The Delhi Metro has become a lifeline of the city in 15 years | editorials | Hindustan Times
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The Delhi Metro has become a lifeline of the city in 15 years

The metro also taught Delhiites how good public transport could reduce travel times and make travelling through the city less arduous. Many of those who swore by their own vehicles have embraced the idea of parking at the nearest station, and travelling by the metro.

editorials Updated: Dec 27, 2017 08:15 IST
Hindustan Times
Delhi metro,15 years of Delhi metro,Metro
A bird’s eye view of Kalkaji Mandir-Botanical Garden metro stretch from Noida’s Sector 37, in New Delhi, India, on Saturday, December 23, 2017(Salman Ali/ HT Photo)

In the 15 years since it’s inauguration in December 2002, the Delhi Metro has become a mundane, everyday part of the Delhiite’s life. As it winds its way around the many elevated corridors and deep tunnels beneath the city, the ways in which it has changed life around it are not immediately evident. In a city notorious for its aggression, the metro gave women a chance to stay out late – at least as late as the metro timings allowed. Special women’s compartments in every train have added to the feeling of being in a ‘safe’ space, even if incidents of theft are rising. Parts of central Delhi have witnessed an urban renewal that would not have been possible without the metro. And some far-flung suburbs have witnessed the kind of development that would have been inconceivable without the network effect.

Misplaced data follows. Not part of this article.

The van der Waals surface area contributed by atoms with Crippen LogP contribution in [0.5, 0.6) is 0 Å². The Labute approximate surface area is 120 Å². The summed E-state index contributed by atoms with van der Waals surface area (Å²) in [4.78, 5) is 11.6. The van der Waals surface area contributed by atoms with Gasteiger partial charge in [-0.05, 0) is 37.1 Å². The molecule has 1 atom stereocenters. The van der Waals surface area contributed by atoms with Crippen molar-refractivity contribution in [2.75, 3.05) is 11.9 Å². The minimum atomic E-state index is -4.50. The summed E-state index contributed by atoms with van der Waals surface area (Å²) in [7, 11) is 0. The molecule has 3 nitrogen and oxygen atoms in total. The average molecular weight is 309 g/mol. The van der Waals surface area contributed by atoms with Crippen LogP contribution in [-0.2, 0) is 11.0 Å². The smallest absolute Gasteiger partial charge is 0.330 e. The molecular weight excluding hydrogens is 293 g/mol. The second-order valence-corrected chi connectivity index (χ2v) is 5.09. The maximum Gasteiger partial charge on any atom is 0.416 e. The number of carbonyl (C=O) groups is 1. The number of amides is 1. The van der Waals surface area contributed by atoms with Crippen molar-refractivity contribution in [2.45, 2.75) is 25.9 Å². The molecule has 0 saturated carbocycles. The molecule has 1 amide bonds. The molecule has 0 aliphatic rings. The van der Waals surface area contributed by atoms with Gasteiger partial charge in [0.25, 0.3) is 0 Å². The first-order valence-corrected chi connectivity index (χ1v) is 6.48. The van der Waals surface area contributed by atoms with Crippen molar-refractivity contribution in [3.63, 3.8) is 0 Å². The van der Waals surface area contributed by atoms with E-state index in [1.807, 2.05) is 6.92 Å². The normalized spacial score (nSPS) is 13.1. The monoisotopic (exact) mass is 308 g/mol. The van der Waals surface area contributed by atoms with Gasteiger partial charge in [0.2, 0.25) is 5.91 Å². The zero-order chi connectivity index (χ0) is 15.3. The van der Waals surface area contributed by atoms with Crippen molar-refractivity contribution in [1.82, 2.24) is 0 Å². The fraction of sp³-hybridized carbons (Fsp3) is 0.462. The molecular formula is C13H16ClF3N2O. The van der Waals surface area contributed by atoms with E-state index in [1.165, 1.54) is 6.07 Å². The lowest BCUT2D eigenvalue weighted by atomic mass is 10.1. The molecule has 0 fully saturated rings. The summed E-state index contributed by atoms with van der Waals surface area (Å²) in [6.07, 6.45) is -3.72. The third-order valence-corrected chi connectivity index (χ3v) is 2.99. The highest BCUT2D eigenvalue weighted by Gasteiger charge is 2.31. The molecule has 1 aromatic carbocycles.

The metro also taught Delhiites how good public transport could reduce travel times and make travelling through the city less arduous. Many of those who swore by their own vehicles have embraced the idea of ravelling by the metro. A parallel ecosystem of hawkers, vendors, and rickshaws that have mushroomed around metro stations have given the city a more dynamic, more awake sense of movement, even after it gets dark. The more than 200km long metro network that connects about 180 stations in and around the city of Delhi has made it less cumbersome to visit far-off places, and even made famous places (that are also famously congested with traffic) such as Chandni Chowk in Old Delhi easier to visit. It is also the first railway project in the world to earn carbon credits under the UN’s Clean Development Mechanism.

There still remains a lot to be done before Delhi can call itself a ‘world class’ city in terms of public transport, though. Last mile connectivity to the metro remains a major drawback because of the lack of dependable feeder services. Safety around the stations remains a concern. An integrated multimodal public transport system that a city as vast as Delhi desperately needs still remains a distant dream. But until that dream can be realised, the metro remains the pride and joy of the residents of Delhi – and the envy of the residents of every other Indian city.

First Published: Dec 27, 2017 08:15 IST